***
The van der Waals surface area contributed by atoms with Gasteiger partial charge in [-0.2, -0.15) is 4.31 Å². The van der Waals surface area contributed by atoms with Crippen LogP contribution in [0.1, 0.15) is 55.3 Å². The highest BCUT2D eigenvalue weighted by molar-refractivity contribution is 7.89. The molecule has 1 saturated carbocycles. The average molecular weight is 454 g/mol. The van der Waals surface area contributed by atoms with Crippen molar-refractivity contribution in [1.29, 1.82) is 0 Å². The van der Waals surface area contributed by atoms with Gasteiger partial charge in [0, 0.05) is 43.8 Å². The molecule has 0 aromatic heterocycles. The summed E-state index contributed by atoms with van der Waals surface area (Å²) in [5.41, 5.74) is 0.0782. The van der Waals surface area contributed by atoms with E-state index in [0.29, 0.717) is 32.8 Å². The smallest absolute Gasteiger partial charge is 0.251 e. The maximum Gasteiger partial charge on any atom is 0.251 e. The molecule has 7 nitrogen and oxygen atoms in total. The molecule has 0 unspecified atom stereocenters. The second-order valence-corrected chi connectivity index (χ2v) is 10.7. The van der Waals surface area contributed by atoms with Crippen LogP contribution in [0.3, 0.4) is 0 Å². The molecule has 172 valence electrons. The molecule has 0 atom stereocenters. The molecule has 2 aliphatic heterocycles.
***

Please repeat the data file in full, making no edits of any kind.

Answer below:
The van der Waals surface area contributed by atoms with Gasteiger partial charge in [-0.2, -0.15) is 4.31 Å². The van der Waals surface area contributed by atoms with Crippen LogP contribution in [0.1, 0.15) is 55.3 Å². The highest BCUT2D eigenvalue weighted by molar-refractivity contribution is 7.89. The molecule has 1 saturated carbocycles. The average molecular weight is 454 g/mol. The van der Waals surface area contributed by atoms with Crippen molar-refractivity contribution in [1.29, 1.82) is 0 Å². The van der Waals surface area contributed by atoms with Gasteiger partial charge in [0, 0.05) is 43.8 Å². The molecule has 0 aromatic heterocycles. The summed E-state index contributed by atoms with van der Waals surface area (Å²) in [5.41, 5.74) is 0.0782. The van der Waals surface area contributed by atoms with E-state index in [0.29, 0.717) is 32.8 Å². The smallest absolute Gasteiger partial charge is 0.251 e. The maximum Gasteiger partial charge on any atom is 0.251 e. The molecule has 7 nitrogen and oxygen atoms in total. The molecule has 0 unspecified atom stereocenters. The second-order valence-corrected chi connectivity index (χ2v) is 10.7. The van der Waals surface area contributed by atoms with Crippen LogP contribution in [0.3, 0.4) is 0 Å². The molecule has 172 valence electrons. The molecule has 0 atom stereocenters. The molecule has 2 aliphatic heterocycles.